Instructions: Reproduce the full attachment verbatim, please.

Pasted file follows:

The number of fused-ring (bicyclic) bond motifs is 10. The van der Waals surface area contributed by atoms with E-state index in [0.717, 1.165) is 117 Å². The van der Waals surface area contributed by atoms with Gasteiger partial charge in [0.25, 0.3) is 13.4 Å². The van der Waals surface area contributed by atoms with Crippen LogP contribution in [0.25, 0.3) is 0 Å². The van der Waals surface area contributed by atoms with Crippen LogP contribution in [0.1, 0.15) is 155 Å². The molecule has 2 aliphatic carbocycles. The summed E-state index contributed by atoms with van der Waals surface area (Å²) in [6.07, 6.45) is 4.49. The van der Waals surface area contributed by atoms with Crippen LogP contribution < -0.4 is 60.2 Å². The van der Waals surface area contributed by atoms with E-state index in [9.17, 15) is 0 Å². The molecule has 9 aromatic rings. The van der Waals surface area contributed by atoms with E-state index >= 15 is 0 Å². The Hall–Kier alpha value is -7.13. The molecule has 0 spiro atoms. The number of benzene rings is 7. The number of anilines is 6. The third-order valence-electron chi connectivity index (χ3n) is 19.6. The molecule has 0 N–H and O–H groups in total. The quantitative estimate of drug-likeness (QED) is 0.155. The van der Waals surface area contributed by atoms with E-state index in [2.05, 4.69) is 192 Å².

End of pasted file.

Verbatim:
The number of fused-ring (bicyclic) bond motifs is 10. The van der Waals surface area contributed by atoms with E-state index in [0.717, 1.165) is 117 Å². The van der Waals surface area contributed by atoms with Gasteiger partial charge in [0.25, 0.3) is 13.4 Å². The van der Waals surface area contributed by atoms with Crippen LogP contribution in [0.25, 0.3) is 0 Å². The van der Waals surface area contributed by atoms with Crippen LogP contribution in [0.1, 0.15) is 155 Å². The molecule has 2 aliphatic carbocycles. The summed E-state index contributed by atoms with van der Waals surface area (Å²) in [6.07, 6.45) is 4.49. The van der Waals surface area contributed by atoms with Crippen LogP contribution < -0.4 is 60.2 Å². The van der Waals surface area contributed by atoms with E-state index in [9.17, 15) is 0 Å². The molecule has 9 aromatic rings. The van der Waals surface area contributed by atoms with E-state index >= 15 is 0 Å². The Hall–Kier alpha value is -7.13. The molecule has 0 spiro atoms. The number of benzene rings is 7. The number of anilines is 6. The third-order valence-electron chi connectivity index (χ3n) is 19.6. The molecule has 0 N–H and O–H groups in total. The quantitative estimate of drug-likeness (QED) is 0.155. The van der Waals surface area contributed by atoms with E-state index in [2.05, 4.69) is 192 Å².